Ferragosto is the national public holiday on 15th August that marks the height of summer. Like many traditions in Italy, the origins of this festival are Roman. The name is a corruption of ‘feriae augusti’, which translates as ‘the holidays of Augustus’, the Emperor who in the 18BC designated August as a period of rest following the strenuous labour of bringing in the harvest over the preceding weeks. During this period, working animals were also relieved of their loads and horse races were held as part of the celebrations. Indeed, this is the origin of the world-famous palio that is still held in the Tuscan town of Siena on 16th August in much the same form as in Roman times, although it had to be cancelled again this year as its traditional rituals (and the crowds it attracts) did not conform with anti-Covid regulations.
August was already punctuated with festivals such as the three-day Nemoralia dedicated to Diana the Huntress, the Consualia to honour Consus, the god of the harvest, and the Vinalia Rustica to celebrate the forthcoming grape harvest. By unifying all these pre-existing jollities into one continuous holiday period, the Emperor’s gesture of largesse was consequently tempered with an element of practicality, not to mention a dash of politics by currying favour with the masses, who on wishing their masters ‘buon ferragosto’ would receive a small gift of money or food with which to enjoy the holidays. This tradition became so entrenched that during the Renaissance, the Papal States (of which Le Marche then formed part) made it obligatory.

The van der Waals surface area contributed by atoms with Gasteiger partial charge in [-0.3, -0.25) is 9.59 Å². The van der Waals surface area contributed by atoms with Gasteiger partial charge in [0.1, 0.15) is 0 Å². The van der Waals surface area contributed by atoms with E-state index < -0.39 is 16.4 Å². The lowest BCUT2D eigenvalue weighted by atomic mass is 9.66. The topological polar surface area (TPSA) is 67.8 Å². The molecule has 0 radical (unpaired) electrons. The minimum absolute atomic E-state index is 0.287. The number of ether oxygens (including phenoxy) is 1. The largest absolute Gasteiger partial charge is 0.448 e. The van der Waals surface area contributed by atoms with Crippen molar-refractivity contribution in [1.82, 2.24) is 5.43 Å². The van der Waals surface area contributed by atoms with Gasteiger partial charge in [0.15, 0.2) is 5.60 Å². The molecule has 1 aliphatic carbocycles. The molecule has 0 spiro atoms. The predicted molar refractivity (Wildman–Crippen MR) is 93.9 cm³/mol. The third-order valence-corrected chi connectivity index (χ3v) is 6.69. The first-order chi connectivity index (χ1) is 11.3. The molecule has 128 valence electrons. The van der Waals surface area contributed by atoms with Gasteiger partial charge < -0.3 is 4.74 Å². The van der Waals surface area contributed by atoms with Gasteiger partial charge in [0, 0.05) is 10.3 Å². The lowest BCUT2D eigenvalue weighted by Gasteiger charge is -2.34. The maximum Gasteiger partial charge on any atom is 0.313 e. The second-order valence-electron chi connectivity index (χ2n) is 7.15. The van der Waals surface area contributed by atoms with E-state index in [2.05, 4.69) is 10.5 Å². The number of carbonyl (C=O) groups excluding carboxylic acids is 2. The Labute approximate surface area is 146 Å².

Along with many other festivals of Roman origin, the Catholic Church soon muscled in on things and sought to Christianise these pagan festivities as early as the 5th century AD when it established The Feast of the Assumption of the Virgin Mary bang in the middle of the feriae augusti. Since then, 15th August has marked the day on which the Virgin is claimed to have ascended to Heaven at the end of her life on earth and is technically the reason why it is a public holiday in Italy.